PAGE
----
The issue of partner and family violence in both Aboriginal and non-Aboriginal settings has long presented unique challenges for criminal justice agencies and those who would seek their assistance in addressing this very difficult crime. Dissatisfaction with conventional legal responses, and especially with mandatory charging policies whose implications for victims and families are, at best, mixed, has initiated a shift toward restorative justice and its promises of relationship repair and sustainable healing. Proponents of restorative responses to family violence assert that their focus on healing and communication has greater potential for challenging dysfunctional relationships, empowering victims, and healing families than criminal justice system responses. Push back on these views comes from those who assert that restorative justice presents risks for survivors of partner and family violence, only some of which have been seriously engaged by restorative justice advocates, and that the prevalence, severity, and too-often hidden nature of "crime within the castle" demand the full condemnation and force of the criminal law.
In 2005, Carol LaPrairie and I actively considered the challenges posed by family violence - most notably, intimate partner violence - for Aboriginal decarceration and restorative justice (Dickson-Gilmore and LaPrairie 2005). We cautioned that the nature of this crime, which is epidemic in Aboriginal communities, renders it uniquely resistant to restorative processes that rely on trust, apology, and meaningful communication. How might one effectively and safely engage in restorative processes, when trust is largely absent, and apology is a critical tool of abusers? And where might such cases find a port of entry into restorative or community justice processes, when the risk/need profiles of many Aboriginal offenders suggest that the risks of restorative justice may greatly outweigh the qualified benefits of traditional criminal justice responses?
The debate over the safety and efficacy of restorative versus criminal justice responses, or some hybrid thereof, in addressing family and partner violence persists, and it seems that we are little closer to its resolution or to the provision of safe, sustainable means for holding abusers accountable and emancipating survivors from the vice of partner violence. Aboriginal and other women and their families remain caught between the punitive, often partial, approach of a criminal justice system that assumes dissolution of family is a necessary outcome of addressing the violence and the risks and vagaries of restorative responses that promise much but, thus far, have not been proven to deliver good solutions or free women and children from violence.
Given the limitations implicit in either end of the restorative/ retributive continuum, it may be in the middle ground that we can locate workable solutions. The search for the latter must be cautious, however, and in both Aboriginal and non-Aboriginal contexts a number of hard issues must be addressed before work on the ground can get underway. In the present article, I hope to add some insight to the challenges posed for Aboriginal families and communities by partner and family violence and add my voice to the debate on the propriety of community and restorative processes in addressing that violence. To this end, I will open with a brief elucidation of the nature and extent of family and partner violence in Aboriginal communities, then move on to identify a set of compelling practical barriers impeding efficacious responses to this crime, especially in remote communities. Drawing upon my experiences with northern Cree communities and with restorative justice as both theory and practice, I will explore how these obstacles affect the viability of both restorative (1) and mainstream responses to violence and join the conversation about how we may overcome those barriers while respecting the rights and choices of Aboriginal survivors of partner violence and their children.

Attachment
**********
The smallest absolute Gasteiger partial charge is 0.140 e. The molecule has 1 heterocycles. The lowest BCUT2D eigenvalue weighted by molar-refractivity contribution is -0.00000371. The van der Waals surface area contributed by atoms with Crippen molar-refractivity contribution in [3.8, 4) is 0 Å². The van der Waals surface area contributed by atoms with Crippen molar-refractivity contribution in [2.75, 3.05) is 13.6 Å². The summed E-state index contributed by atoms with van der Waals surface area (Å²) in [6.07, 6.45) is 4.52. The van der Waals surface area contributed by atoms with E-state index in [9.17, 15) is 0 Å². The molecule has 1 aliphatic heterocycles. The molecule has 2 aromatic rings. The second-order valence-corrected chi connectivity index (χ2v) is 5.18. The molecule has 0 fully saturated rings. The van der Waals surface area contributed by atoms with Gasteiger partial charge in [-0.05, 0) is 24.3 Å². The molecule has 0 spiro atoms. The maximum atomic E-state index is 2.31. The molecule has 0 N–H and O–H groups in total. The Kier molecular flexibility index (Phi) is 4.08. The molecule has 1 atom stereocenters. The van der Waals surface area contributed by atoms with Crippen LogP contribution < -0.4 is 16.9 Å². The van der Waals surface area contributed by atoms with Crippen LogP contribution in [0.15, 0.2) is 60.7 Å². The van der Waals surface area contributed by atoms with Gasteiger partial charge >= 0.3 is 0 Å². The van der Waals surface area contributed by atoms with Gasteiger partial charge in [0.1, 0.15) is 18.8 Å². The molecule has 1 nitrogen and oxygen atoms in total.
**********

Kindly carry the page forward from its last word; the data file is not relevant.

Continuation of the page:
Before I begin this analysis, I feel it is important to pause briefly to admit that my sentiments in this debate have always aligned firmly with the push-back crowd. I have long resisted the use of restorative processes in responding to family violence in general, and partner violence in particular. My scepticism of these processes is rooted less in the belief that criminal processes are more efficacious in stopping violence than restorative ones might be, than in what I believe are the greater risks presented by restorative justice, especially in contexts characterized by limited helping resources and supports. I remain anxious about restorative responses to partner violence, but I also stand firm with survivors of partner and family violence that there must be a better way to deal with this crime--a response that not only stops the violence but can truly begin the healing process for women, their children, and the partners with whom they wish to continue some version of the dream of family.